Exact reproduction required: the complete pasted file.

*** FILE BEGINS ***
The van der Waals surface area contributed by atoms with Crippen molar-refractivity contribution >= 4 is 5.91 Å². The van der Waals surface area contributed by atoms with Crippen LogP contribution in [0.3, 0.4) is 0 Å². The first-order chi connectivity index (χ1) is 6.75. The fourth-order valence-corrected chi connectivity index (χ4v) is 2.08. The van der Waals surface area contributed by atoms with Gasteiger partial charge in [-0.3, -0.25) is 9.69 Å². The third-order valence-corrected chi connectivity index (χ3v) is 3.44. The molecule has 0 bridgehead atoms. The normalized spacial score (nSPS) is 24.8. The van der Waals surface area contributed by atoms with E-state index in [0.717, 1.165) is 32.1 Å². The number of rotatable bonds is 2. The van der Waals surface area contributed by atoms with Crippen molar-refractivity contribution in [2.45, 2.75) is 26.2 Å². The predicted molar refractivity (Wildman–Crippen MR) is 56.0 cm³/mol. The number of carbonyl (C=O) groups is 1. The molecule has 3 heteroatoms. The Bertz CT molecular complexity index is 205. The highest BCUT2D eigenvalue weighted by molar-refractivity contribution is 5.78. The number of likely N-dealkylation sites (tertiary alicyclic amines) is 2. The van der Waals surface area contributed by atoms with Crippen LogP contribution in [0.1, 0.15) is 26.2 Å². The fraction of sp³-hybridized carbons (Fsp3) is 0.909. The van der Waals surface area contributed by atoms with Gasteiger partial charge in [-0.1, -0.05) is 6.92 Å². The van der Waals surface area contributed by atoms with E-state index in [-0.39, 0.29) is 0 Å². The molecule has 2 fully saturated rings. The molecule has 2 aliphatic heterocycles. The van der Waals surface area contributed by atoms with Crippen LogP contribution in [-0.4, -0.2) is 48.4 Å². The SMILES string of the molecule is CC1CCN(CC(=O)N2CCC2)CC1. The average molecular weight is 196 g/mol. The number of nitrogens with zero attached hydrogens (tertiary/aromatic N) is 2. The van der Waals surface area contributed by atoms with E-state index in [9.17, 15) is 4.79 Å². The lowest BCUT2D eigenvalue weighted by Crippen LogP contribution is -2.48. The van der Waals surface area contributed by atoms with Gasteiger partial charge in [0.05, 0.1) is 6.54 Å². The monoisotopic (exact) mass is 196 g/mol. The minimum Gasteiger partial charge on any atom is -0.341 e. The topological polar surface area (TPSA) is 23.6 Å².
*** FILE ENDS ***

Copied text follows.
The van der Waals surface area contributed by atoms with Crippen molar-refractivity contribution >= 4 is 5.91 Å². The van der Waals surface area contributed by atoms with Crippen LogP contribution in [0.3, 0.4) is 0 Å². The first-order chi connectivity index (χ1) is 6.75. The fourth-order valence-corrected chi connectivity index (χ4v) is 2.08. The van der Waals surface area contributed by atoms with Gasteiger partial charge in [-0.3, -0.25) is 9.69 Å². The third-order valence-corrected chi connectivity index (χ3v) is 3.44. The molecule has 0 bridgehead atoms. The normalized spacial score (nSPS) is 24.8. The van der Waals surface area contributed by atoms with E-state index in [0.717, 1.165) is 32.1 Å². The number of rotatable bonds is 2. The van der Waals surface area contributed by atoms with Crippen molar-refractivity contribution in [2.45, 2.75) is 26.2 Å². The predicted molar refractivity (Wildman–Crippen MR) is 56.0 cm³/mol. The number of carbonyl (C=O) groups is 1. The molecule has 3 heteroatoms. The Bertz CT molecular complexity index is 205. The highest BCUT2D eigenvalue weighted by molar-refractivity contribution is 5.78. The number of likely N-dealkylation sites (tertiary alicyclic amines) is 2. The van der Waals surface area contributed by atoms with Crippen LogP contribution in [0.1, 0.15) is 26.2 Å². The fraction of sp³-hybridized carbons (Fsp3) is 0.909. The van der Waals surface area contributed by atoms with Gasteiger partial charge in [-0.1, -0.05) is 6.92 Å². The van der Waals surface area contributed by atoms with E-state index in [-0.39, 0.29) is 0 Å². The molecule has 2 fully saturated rings. The molecule has 2 aliphatic heterocycles. The van der Waals surface area contributed by atoms with Crippen LogP contribution in [-0.4, -0.2) is 48.4 Å². The SMILES string of the molecule is CC1CCN(CC(=O)N2CCC2)CC1. The average molecular weight is 196 g/mol. The number of nitrogens with zero attached hydrogens (tertiary/aromatic N) is 2. The van der Waals surface area contributed by atoms with E-state index in [9.17, 15) is 4.79 Å². The lowest BCUT2D eigenvalue weighted by Crippen LogP contribution is -2.48. The van der Waals surface area contributed by atoms with Gasteiger partial charge in [0.05, 0.1) is 6.54 Å². The monoisotopic (exact) mass is 196 g/mol. The minimum Gasteiger partial charge on any atom is -0.341 e. The topological polar surface area (TPSA) is 23.6 Å².